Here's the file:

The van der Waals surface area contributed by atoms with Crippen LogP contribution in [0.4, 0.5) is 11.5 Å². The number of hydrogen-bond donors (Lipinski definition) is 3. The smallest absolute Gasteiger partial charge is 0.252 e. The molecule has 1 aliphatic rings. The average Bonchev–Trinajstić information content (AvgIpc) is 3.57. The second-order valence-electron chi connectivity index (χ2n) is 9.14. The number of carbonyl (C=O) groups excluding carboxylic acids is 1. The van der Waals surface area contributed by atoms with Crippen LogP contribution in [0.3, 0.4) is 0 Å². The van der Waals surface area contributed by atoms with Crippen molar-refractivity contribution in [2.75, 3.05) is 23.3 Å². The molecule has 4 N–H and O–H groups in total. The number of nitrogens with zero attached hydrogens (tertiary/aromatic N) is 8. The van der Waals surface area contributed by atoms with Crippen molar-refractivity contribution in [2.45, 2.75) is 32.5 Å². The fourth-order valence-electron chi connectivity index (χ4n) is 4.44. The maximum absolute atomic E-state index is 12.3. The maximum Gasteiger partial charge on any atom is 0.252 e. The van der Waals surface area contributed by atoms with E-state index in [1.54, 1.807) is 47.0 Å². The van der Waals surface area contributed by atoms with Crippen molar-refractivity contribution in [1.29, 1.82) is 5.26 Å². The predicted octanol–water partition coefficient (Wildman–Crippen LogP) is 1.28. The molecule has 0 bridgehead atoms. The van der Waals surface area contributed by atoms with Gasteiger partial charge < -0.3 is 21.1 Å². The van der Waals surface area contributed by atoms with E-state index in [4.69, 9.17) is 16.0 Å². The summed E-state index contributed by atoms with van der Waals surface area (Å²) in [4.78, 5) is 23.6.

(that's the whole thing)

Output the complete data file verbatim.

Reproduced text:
The van der Waals surface area contributed by atoms with Crippen LogP contribution in [0.4, 0.5) is 11.5 Å². The number of hydrogen-bond donors (Lipinski definition) is 3. The smallest absolute Gasteiger partial charge is 0.252 e. The molecule has 1 aliphatic rings. The average Bonchev–Trinajstić information content (AvgIpc) is 3.57. The second-order valence-electron chi connectivity index (χ2n) is 9.14. The number of carbonyl (C=O) groups excluding carboxylic acids is 1. The van der Waals surface area contributed by atoms with Crippen LogP contribution in [0.3, 0.4) is 0 Å². The van der Waals surface area contributed by atoms with Crippen molar-refractivity contribution in [2.75, 3.05) is 23.3 Å². The molecule has 4 N–H and O–H groups in total. The number of nitrogens with zero attached hydrogens (tertiary/aromatic N) is 8. The van der Waals surface area contributed by atoms with Crippen molar-refractivity contribution in [2.45, 2.75) is 32.5 Å². The fourth-order valence-electron chi connectivity index (χ4n) is 4.44. The maximum absolute atomic E-state index is 12.3. The maximum Gasteiger partial charge on any atom is 0.252 e. The van der Waals surface area contributed by atoms with E-state index in [1.54, 1.807) is 47.0 Å². The van der Waals surface area contributed by atoms with Crippen molar-refractivity contribution in [1.29, 1.82) is 5.26 Å². The predicted octanol–water partition coefficient (Wildman–Crippen LogP) is 1.28. The molecule has 0 bridgehead atoms. The van der Waals surface area contributed by atoms with Gasteiger partial charge < -0.3 is 21.1 Å². The van der Waals surface area contributed by atoms with E-state index in [4.69, 9.17) is 16.0 Å². The summed E-state index contributed by atoms with van der Waals surface area (Å²) in [4.78, 5) is 23.6.